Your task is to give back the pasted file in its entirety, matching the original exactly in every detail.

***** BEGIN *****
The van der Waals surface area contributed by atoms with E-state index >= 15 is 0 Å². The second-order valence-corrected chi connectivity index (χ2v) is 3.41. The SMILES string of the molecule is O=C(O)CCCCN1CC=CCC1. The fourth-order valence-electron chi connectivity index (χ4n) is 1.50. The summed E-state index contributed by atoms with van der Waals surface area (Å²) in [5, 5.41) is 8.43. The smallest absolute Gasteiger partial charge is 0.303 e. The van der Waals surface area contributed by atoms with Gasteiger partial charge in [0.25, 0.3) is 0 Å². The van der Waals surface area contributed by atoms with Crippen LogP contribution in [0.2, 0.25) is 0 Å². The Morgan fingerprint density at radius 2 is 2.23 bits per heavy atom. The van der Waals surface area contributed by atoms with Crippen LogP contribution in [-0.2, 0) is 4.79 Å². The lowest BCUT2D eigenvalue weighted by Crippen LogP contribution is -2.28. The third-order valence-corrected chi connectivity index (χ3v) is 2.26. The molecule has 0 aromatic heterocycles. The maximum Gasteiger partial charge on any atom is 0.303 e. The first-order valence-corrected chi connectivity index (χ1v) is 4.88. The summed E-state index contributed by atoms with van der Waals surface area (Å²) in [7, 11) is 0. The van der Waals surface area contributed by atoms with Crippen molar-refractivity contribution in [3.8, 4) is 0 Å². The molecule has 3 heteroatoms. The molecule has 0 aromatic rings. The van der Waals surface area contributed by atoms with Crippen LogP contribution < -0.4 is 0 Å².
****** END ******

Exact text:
The van der Waals surface area contributed by atoms with E-state index >= 15 is 0 Å². The second-order valence-corrected chi connectivity index (χ2v) is 3.41. The SMILES string of the molecule is O=C(O)CCCCN1CC=CCC1. The fourth-order valence-electron chi connectivity index (χ4n) is 1.50. The summed E-state index contributed by atoms with van der Waals surface area (Å²) in [5, 5.41) is 8.43. The smallest absolute Gasteiger partial charge is 0.303 e. The van der Waals surface area contributed by atoms with Gasteiger partial charge in [0.25, 0.3) is 0 Å². The van der Waals surface area contributed by atoms with Crippen LogP contribution in [0.2, 0.25) is 0 Å². The Morgan fingerprint density at radius 2 is 2.23 bits per heavy atom. The van der Waals surface area contributed by atoms with Crippen LogP contribution in [-0.2, 0) is 4.79 Å². The lowest BCUT2D eigenvalue weighted by Crippen LogP contribution is -2.28. The third-order valence-corrected chi connectivity index (χ3v) is 2.26. The molecule has 0 aromatic heterocycles. The maximum Gasteiger partial charge on any atom is 0.303 e. The first-order valence-corrected chi connectivity index (χ1v) is 4.88. The summed E-state index contributed by atoms with van der Waals surface area (Å²) in [7, 11) is 0. The van der Waals surface area contributed by atoms with Crippen molar-refractivity contribution in [3.8, 4) is 0 Å². The molecule has 3 heteroatoms. The molecule has 0 aromatic rings. The van der Waals surface area contributed by atoms with Crippen LogP contribution < -0.4 is 0 Å².